Before the advent of the Internet, the most widespread advertising pricing model was based on the cost per thousand impressions (CPM), where an impression is a posting of an ad. This classic model, well suited to more traditional media such as television, newspapers, and magazines, was adopted in 1994 by Internet content providers. Historically, Internet CPM contracts were large (some early contracts were valued at $30,000). Hence, their negotiation was cumbersome, necessitating extensive human intervention. This was unfortunate because, on the Internet, there is ample opportunity for automation.

Overture (Yahoo!). In 1997, Overture (now Yahoo! Search Marketing) launched an innovative framework for selling advertising space on the Internet. There were (at least) two novel aspects of Overture's design:

  • Rather than selling large, expensive chunks of advertising space, each keyword was sold via its own auction (with prices as low as <$1 for a single slot).
  • Payment is made on a pay-per-click (PPC), rather than a per-impression, basis (where the advertiser pays only if someone clicks on the ad).

Suddenly, with Overture on the scene, combinatorially many inexpensive, perishable goods--namely, keywords in searches--were up for auction. For each keyword, several advertising slots were auctioned at once, each one representing a position relative to the top of the search page. Because of presentation bias (the tendency of users to click on earlier search results), positions closer to the top are preferred.

Overture's auction mechanism has been characterized as a generalized first-price auction (GFP) [4]. In a first-price auction for a single item, the highest bidder wins the item at the highest price. In a GFP, multiple items are up for auction; the highest bidder wins the first item at the highest price, the second-highest bidder wins the second item at the second-highest price, and so on.

Another notable aspect of Overture's auction design was that winning bids were posted. This feature, however, proved problematic, resulting in instability, as we can see in the following example.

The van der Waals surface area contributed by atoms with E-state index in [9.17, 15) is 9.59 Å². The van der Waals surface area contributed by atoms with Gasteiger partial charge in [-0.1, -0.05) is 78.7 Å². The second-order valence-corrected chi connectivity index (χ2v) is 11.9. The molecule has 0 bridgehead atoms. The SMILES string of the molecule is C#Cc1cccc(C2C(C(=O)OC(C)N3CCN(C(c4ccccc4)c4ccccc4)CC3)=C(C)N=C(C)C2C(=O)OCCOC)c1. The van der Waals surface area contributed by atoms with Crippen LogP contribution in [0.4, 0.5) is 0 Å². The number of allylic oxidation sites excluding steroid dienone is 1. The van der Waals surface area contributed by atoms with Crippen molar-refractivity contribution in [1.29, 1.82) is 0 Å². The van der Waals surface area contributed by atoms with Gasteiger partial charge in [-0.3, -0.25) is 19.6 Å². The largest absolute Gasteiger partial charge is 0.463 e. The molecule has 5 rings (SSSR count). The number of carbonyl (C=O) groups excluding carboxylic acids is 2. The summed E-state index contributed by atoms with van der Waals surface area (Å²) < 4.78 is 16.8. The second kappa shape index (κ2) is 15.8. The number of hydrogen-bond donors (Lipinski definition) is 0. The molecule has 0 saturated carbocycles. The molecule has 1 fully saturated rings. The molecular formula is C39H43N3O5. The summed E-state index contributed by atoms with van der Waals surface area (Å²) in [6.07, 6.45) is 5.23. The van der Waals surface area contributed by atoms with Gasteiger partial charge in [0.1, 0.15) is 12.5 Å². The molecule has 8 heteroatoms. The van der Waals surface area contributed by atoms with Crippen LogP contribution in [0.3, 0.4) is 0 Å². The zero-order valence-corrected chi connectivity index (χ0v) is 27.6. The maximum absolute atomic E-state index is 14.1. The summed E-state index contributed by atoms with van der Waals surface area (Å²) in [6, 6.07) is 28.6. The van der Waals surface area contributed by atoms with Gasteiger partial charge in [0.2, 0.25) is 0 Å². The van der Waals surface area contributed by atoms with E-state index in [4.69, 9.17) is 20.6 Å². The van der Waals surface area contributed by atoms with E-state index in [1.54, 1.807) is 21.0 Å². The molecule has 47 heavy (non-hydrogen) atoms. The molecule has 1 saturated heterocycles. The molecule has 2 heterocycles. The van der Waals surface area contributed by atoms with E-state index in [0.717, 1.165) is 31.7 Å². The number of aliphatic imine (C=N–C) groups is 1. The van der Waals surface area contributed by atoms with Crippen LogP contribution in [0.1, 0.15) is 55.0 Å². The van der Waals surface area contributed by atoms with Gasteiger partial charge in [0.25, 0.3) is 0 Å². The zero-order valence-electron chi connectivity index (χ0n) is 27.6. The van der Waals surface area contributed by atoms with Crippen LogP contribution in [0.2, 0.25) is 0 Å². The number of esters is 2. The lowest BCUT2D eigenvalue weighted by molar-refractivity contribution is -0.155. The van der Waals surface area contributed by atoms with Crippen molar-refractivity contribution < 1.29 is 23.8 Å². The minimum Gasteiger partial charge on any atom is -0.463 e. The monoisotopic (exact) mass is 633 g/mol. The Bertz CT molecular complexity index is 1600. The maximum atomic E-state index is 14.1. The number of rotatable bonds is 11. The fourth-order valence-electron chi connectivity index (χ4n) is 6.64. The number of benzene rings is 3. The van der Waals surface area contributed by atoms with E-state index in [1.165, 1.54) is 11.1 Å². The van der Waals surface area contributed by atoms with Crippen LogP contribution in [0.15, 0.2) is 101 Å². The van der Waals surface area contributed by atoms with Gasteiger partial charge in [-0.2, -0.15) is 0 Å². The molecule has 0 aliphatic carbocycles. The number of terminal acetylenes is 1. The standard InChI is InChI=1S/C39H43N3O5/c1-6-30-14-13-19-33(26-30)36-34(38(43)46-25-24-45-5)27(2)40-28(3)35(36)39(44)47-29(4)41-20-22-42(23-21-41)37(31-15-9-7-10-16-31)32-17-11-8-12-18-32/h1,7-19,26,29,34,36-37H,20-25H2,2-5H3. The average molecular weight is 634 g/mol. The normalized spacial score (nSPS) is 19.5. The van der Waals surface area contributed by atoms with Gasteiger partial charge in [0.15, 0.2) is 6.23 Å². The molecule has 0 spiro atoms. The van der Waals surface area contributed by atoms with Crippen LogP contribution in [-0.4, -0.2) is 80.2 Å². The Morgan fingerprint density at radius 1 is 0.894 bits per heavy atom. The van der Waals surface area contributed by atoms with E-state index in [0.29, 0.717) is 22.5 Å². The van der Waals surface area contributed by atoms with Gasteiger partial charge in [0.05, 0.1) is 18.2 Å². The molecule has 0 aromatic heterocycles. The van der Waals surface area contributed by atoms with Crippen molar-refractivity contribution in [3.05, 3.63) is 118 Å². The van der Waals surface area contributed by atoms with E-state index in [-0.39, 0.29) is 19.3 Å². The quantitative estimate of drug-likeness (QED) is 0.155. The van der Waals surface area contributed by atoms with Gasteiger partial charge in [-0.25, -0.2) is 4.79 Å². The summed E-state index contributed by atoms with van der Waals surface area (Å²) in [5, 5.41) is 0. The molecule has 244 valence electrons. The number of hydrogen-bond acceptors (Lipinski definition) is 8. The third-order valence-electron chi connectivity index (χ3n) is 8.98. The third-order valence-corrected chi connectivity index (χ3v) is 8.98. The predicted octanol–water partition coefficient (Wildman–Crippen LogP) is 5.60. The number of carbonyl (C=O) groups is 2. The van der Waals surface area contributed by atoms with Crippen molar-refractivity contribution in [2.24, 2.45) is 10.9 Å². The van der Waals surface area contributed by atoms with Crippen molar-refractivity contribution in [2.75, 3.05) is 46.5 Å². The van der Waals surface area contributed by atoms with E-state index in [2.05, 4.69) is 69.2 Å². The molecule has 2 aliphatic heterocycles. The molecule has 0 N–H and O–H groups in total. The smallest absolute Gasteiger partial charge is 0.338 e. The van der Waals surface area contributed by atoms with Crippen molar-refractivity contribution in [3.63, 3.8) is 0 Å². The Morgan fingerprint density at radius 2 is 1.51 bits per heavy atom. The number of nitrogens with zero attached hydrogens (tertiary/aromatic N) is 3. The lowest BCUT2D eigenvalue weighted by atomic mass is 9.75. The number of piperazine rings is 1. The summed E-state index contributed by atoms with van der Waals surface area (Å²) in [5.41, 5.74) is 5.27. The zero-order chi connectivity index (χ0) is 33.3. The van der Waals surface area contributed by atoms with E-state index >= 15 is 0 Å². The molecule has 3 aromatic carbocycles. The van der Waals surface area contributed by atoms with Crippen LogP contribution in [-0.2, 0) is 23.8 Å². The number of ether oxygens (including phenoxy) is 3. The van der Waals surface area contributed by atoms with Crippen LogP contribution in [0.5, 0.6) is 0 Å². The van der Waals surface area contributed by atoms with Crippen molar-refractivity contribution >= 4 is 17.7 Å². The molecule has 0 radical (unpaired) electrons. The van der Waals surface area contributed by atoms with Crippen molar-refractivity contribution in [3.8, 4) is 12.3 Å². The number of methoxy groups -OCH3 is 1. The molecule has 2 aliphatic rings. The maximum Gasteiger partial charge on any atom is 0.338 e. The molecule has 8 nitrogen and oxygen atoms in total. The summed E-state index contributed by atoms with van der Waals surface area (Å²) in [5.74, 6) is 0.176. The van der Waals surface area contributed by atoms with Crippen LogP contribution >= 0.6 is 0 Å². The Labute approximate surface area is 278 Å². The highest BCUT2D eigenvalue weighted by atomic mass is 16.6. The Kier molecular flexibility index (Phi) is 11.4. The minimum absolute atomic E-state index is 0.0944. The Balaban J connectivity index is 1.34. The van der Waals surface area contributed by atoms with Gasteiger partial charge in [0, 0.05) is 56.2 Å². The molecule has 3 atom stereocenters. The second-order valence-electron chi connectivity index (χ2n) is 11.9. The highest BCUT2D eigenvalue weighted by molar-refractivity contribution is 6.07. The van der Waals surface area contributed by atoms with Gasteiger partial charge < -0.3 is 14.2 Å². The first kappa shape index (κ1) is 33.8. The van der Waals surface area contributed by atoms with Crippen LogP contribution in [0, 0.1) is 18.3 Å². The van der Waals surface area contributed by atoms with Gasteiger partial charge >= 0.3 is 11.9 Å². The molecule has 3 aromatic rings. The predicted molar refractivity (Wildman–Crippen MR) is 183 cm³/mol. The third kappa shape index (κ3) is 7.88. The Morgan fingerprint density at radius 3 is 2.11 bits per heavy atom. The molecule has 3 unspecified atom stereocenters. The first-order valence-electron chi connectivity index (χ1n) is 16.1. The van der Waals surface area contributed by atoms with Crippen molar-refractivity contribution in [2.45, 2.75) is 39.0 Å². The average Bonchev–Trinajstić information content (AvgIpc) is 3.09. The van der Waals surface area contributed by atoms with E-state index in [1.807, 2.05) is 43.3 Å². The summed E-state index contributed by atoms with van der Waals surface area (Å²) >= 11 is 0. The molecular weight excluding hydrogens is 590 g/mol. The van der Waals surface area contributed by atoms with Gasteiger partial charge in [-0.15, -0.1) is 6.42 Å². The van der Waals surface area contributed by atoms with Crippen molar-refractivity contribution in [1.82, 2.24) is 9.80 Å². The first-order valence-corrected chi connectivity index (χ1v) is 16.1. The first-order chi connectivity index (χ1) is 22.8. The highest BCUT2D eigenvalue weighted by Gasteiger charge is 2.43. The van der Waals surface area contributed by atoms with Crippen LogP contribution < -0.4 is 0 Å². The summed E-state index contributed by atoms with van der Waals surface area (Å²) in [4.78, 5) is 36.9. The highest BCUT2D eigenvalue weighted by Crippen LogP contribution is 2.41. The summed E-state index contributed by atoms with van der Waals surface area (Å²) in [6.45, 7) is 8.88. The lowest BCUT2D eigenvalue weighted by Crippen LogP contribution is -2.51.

A typical Overture auction for three advertising slots, with bidding agents Alice, Bob, and Carol, might proceed as follows: Alice bids her WTP (A), while Bob and Carol bid their WTPs (B and C), with A>B>C. Alice wins slot one at the price of A, while Bob wins slot two at the price of B, and Carol wins slot three at the price of C.

Since winning prices are posted, Bob quickly realizes that a bid of C+ε would be sufficient to win slot two, and he decreases his bid accordingly. Immediately thereafter, Alice notices that a bid of C+2ε would be sufficient to win slot one. She, too, decreases her bid accordingly.

But the game does not end there. Bob would prefer slot one to slot two, so he bids C+3ε to outbid Alice. Alice follows suit, bidding C+4ε to outbid Bob. This bidding war continues until Bob's WTP is reached, at which point Bob drops his bid back down to C+ε and the cycle begins anew.

Google. In 2002, Google launched its AdWords Select program. Google's auction mechanism has been characterized as a kind of generalized second-price auction (GSP) [4]. In a second-price auction for a single item, the highest bidder wins the item at the second-highest price. In a GSP, multiple items are up for auction: the highest bidder wins the first item at the second-highest price, the second-highest bidder wins the second item at the third-highest price, and so on. The GSP eliminates some of the instability of the GFP, because there is no need for the winner of the kth item to adjust his bid down to the k+1st price; by design, he already pays the k+1st price.

Google's auction mechanism introduced another new feature, which exploits the fact that advertisers bid (and pay) on a PPC basis rather than a CPM basis. Instead of allocating advertising slots in the decreasing order of bids, slots are allocated in the decreasing order of expected revenue. This revenue is computed as the product of the advertiser's bid and the advertiser's expected click-through rate–an estimate of how likely the advertiser's ad is to be clicked on.

In sponsored search auctions, there are numerous design dimensions, including: CPM versus PPC versus pay-per-conversion; GFP versus GSP; and rank-by-bid versus rank-by-revenue. Among the various combinations, Google's auction mechanism is one that explicitly seeks to maximize Google's revenue. But Google's auction mechanism lacks one basic property that has been identified by game theorists as desirable of auctions: incentive compatibility (IC). In an incentive-compatible auction, bidders are incentivized to bid their true valuations, no more (of course) and no less. It is well-known [4] how to implement an incentive-compatible generalized auction. The design of an incentive-compatible generalized auction that maximizes revenue is an open problem in game theory whose solution could have a great impact in the world of e-commerce.

4. Trading Agent Competition